The riches and sweet seats that this County afforded, made many devout persons to shew their devotions unto true piety, in erecting places for Gods divine service, and their exemptions from all worldly business: such were Abington, Redding, Bisham, Brome-of the people. The devotions ball, Henley, Hamme, and Wallingford, whose Votaries enabling the intents of their founders, overthrew both their own orders and places of professions, all which were dissolved by Act of Parliament, and given the King to dispose at his will.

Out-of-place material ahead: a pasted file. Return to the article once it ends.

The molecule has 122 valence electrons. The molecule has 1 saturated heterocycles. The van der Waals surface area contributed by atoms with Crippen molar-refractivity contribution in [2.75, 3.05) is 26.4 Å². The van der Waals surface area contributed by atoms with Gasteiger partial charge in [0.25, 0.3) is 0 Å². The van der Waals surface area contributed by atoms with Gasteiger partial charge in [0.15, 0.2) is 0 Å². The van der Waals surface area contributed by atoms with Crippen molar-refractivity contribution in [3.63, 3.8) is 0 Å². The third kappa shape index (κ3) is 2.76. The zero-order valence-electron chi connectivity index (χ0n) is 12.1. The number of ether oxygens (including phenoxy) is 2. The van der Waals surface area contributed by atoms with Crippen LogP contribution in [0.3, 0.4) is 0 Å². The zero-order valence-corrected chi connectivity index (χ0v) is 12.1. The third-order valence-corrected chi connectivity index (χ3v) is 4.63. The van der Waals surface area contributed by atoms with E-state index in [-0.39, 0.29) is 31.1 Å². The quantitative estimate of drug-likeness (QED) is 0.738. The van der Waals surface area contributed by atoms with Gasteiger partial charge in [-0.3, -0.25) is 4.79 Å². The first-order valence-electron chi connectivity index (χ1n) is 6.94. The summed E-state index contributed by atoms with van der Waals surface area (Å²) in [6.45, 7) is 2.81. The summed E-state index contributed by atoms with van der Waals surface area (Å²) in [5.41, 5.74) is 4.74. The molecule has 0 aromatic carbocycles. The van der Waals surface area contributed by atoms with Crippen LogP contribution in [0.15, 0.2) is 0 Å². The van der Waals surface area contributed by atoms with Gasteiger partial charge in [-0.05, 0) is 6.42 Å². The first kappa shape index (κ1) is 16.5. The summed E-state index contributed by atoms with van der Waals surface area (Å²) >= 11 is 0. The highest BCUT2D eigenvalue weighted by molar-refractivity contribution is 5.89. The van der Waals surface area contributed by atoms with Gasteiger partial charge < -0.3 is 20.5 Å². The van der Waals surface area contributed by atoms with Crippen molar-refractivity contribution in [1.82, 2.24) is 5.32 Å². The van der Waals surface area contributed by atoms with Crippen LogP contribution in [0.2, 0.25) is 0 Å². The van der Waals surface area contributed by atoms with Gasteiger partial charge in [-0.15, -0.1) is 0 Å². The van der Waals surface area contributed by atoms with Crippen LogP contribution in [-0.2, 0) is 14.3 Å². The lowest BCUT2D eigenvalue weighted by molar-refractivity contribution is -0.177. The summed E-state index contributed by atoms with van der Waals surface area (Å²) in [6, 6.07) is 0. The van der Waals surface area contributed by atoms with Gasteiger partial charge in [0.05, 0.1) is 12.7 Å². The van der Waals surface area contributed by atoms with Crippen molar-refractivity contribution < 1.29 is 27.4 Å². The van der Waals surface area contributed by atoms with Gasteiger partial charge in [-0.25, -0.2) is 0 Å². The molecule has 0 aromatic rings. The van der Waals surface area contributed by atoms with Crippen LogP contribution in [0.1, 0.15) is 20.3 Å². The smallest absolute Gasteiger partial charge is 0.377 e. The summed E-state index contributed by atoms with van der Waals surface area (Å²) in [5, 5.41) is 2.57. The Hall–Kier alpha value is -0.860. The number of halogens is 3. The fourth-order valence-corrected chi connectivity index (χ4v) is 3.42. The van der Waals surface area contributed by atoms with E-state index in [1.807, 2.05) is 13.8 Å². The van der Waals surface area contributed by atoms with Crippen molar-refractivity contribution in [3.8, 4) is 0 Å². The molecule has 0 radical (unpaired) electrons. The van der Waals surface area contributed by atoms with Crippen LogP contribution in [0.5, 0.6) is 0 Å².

This shires division is into twenty Hundreds, and the division hath been strengthened with six strong castles, is yet of this shire. graced with three of his Majesties most princely houses, and traded with twelve Market Towns, and is replenished with one hundred and forty parish churches, all whose names, are further inserted in the table following.

Berkshire a table of oldtowns and villages